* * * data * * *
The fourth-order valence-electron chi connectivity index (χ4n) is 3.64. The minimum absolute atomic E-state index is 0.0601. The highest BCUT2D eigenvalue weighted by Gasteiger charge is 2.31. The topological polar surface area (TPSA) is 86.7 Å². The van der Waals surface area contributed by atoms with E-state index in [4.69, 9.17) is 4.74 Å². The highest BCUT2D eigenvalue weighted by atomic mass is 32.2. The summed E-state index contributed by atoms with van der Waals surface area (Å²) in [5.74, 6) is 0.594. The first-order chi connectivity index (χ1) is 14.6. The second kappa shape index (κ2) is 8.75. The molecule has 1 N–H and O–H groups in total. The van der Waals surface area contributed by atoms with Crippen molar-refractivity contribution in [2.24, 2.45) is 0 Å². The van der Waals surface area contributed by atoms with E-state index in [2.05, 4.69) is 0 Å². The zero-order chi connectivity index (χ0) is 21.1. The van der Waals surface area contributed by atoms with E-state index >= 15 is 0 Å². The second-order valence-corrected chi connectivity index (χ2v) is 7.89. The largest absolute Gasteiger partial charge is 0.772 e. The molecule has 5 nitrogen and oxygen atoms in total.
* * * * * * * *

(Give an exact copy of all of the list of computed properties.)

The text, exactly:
The fourth-order valence-electron chi connectivity index (χ4n) is 3.64. The minimum absolute atomic E-state index is 0.0601. The highest BCUT2D eigenvalue weighted by Gasteiger charge is 2.31. The topological polar surface area (TPSA) is 86.7 Å². The van der Waals surface area contributed by atoms with E-state index in [4.69, 9.17) is 4.74 Å². The highest BCUT2D eigenvalue weighted by atomic mass is 32.2. The summed E-state index contributed by atoms with van der Waals surface area (Å²) in [5.74, 6) is 0.594. The first-order chi connectivity index (χ1) is 14.6. The second kappa shape index (κ2) is 8.75. The molecule has 1 N–H and O–H groups in total. The van der Waals surface area contributed by atoms with Crippen molar-refractivity contribution in [2.24, 2.45) is 0 Å². The van der Waals surface area contributed by atoms with E-state index in [2.05, 4.69) is 0 Å². The zero-order chi connectivity index (χ0) is 21.1. The van der Waals surface area contributed by atoms with E-state index >= 15 is 0 Å². The second-order valence-corrected chi connectivity index (χ2v) is 7.89. The largest absolute Gasteiger partial charge is 0.772 e. The molecule has 5 nitrogen and oxygen atoms in total.